Microsoft's response to Apple's software update pricing ($29 for Snow Leopard) is interesting: $30, but only to students.
Businesses, families, and others won't be eligible for the discount. Presumably MSFT isn't adding to Windows 7 any features that it expects to change how developers work or what applications will be able to do, or it'd be marketing the upgrade to encourage adoption beyond the seemingly business-as-usual tone apparently taken with the upgrade.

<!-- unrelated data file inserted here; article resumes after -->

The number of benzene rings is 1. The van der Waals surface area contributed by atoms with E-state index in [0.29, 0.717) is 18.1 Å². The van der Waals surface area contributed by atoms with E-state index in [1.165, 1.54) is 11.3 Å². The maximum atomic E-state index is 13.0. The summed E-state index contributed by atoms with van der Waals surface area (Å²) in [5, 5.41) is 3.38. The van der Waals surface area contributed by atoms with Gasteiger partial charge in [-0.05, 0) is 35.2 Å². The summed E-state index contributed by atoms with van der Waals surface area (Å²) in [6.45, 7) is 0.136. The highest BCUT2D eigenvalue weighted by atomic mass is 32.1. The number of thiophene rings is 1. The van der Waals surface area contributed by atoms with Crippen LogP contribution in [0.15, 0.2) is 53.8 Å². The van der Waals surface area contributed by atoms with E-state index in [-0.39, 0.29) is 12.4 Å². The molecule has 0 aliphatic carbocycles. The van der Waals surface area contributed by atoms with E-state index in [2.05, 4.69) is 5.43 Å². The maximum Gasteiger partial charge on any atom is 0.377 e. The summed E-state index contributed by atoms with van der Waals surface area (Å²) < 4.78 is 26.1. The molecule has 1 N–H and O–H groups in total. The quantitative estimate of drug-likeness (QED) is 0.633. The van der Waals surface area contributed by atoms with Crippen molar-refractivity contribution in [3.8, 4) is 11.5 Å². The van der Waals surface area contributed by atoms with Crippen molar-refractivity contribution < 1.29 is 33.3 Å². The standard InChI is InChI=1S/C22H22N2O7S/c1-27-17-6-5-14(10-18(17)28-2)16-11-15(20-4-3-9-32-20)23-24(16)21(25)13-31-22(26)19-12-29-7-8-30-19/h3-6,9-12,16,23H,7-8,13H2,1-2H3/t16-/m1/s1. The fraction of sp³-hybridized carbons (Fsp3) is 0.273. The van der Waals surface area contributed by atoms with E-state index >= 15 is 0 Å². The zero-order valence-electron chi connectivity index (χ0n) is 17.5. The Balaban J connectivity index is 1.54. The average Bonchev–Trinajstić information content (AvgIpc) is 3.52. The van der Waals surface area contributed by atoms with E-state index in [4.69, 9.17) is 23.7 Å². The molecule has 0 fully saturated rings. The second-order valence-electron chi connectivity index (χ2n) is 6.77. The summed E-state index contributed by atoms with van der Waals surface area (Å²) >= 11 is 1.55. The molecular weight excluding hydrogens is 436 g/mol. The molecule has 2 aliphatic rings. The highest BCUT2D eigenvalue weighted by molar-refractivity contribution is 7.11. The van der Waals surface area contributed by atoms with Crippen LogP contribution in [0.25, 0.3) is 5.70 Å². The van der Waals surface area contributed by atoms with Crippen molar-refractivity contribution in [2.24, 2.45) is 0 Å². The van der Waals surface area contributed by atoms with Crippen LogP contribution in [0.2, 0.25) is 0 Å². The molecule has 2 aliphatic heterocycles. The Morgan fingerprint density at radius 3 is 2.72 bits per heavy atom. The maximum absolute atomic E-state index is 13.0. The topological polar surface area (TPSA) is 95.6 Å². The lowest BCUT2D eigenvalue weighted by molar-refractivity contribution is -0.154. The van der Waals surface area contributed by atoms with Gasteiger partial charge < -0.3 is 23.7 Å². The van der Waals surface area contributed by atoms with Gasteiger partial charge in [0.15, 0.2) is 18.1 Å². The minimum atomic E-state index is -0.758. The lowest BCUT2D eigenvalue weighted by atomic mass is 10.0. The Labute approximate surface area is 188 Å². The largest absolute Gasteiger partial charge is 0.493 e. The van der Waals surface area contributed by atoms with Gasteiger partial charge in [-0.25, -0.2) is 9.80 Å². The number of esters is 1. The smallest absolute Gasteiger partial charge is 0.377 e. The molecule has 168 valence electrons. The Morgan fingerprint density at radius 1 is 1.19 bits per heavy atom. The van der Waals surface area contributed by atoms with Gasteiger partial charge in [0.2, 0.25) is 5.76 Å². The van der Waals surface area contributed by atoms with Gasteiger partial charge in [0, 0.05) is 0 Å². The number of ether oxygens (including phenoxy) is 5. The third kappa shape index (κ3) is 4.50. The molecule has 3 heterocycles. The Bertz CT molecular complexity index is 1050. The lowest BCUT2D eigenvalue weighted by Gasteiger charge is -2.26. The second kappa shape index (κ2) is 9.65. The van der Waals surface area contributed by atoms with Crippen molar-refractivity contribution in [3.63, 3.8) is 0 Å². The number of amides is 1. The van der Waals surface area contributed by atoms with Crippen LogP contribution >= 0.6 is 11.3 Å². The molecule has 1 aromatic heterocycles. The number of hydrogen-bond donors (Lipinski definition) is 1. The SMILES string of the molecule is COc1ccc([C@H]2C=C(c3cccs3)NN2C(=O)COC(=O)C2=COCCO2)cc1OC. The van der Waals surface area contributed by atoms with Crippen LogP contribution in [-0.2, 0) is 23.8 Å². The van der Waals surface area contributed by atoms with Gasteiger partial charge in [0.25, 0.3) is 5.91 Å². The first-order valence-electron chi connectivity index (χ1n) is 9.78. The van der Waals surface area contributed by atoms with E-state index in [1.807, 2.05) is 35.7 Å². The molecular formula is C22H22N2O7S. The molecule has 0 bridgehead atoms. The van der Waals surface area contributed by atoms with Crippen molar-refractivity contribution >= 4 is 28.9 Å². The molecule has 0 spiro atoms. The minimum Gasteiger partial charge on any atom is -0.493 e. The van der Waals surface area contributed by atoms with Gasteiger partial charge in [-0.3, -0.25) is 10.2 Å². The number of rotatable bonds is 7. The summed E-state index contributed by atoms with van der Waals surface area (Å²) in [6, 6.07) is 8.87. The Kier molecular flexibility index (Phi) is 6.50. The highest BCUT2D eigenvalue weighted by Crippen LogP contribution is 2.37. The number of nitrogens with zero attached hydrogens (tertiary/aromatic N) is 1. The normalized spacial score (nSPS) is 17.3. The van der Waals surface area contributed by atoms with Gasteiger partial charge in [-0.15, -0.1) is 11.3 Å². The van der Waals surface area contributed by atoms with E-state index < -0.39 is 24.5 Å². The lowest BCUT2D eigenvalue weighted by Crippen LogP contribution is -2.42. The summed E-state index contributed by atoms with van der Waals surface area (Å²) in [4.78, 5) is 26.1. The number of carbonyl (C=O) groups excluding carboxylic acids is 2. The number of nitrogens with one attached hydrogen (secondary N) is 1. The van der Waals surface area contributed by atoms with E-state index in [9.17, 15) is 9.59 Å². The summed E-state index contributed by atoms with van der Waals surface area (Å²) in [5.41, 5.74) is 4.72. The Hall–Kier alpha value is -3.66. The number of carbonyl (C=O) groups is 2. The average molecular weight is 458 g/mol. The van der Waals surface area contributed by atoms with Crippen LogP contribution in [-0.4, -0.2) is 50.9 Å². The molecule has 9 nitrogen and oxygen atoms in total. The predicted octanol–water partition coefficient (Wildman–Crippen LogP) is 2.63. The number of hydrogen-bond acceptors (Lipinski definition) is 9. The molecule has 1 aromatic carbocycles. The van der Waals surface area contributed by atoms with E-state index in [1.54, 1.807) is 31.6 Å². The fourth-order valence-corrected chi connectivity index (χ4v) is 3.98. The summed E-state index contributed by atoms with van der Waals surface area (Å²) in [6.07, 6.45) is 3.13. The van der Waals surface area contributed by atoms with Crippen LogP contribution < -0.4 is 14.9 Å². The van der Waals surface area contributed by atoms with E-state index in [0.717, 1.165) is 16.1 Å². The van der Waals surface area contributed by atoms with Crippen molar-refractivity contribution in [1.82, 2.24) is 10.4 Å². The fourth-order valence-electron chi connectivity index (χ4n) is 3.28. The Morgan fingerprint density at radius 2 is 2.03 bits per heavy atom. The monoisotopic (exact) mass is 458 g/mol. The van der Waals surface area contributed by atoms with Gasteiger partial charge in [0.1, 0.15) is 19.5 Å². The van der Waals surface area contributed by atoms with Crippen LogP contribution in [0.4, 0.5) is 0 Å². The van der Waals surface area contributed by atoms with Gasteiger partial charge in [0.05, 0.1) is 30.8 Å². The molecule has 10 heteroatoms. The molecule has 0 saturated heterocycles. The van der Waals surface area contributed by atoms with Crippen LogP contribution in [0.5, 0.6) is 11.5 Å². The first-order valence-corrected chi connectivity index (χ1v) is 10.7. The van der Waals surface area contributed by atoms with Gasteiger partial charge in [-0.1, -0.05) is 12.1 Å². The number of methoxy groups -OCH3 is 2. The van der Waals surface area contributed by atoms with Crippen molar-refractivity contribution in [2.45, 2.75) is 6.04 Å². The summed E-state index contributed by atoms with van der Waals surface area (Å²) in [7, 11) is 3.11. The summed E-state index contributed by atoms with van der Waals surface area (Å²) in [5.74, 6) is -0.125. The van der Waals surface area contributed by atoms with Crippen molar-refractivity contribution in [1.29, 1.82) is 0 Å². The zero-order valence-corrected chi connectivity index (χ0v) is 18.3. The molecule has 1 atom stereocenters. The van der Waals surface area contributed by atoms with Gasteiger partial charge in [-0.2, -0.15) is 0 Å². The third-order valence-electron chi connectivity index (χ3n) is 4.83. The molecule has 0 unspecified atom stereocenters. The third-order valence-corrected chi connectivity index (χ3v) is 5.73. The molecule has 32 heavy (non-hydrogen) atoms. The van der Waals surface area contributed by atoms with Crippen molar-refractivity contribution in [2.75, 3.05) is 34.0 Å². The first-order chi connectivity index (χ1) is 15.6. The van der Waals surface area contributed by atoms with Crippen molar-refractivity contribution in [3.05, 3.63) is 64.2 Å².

Both Snow Leopard and Windows 7 have been dismissed by critics as mere service packs to their predecessors, so the low pricing isn't hard to understand as a tool to drive adoption in the absence of universal excitement. The puzzle is why Microsoft would want to encourage a diverse array of legacy software when it might be pushing broader adoption of its most recent technology.
Perhaps it's related to Microsoft's position (or lack thereof) in the PC support ecosystem, where improved operating systems might be expected to yield particular benefit ....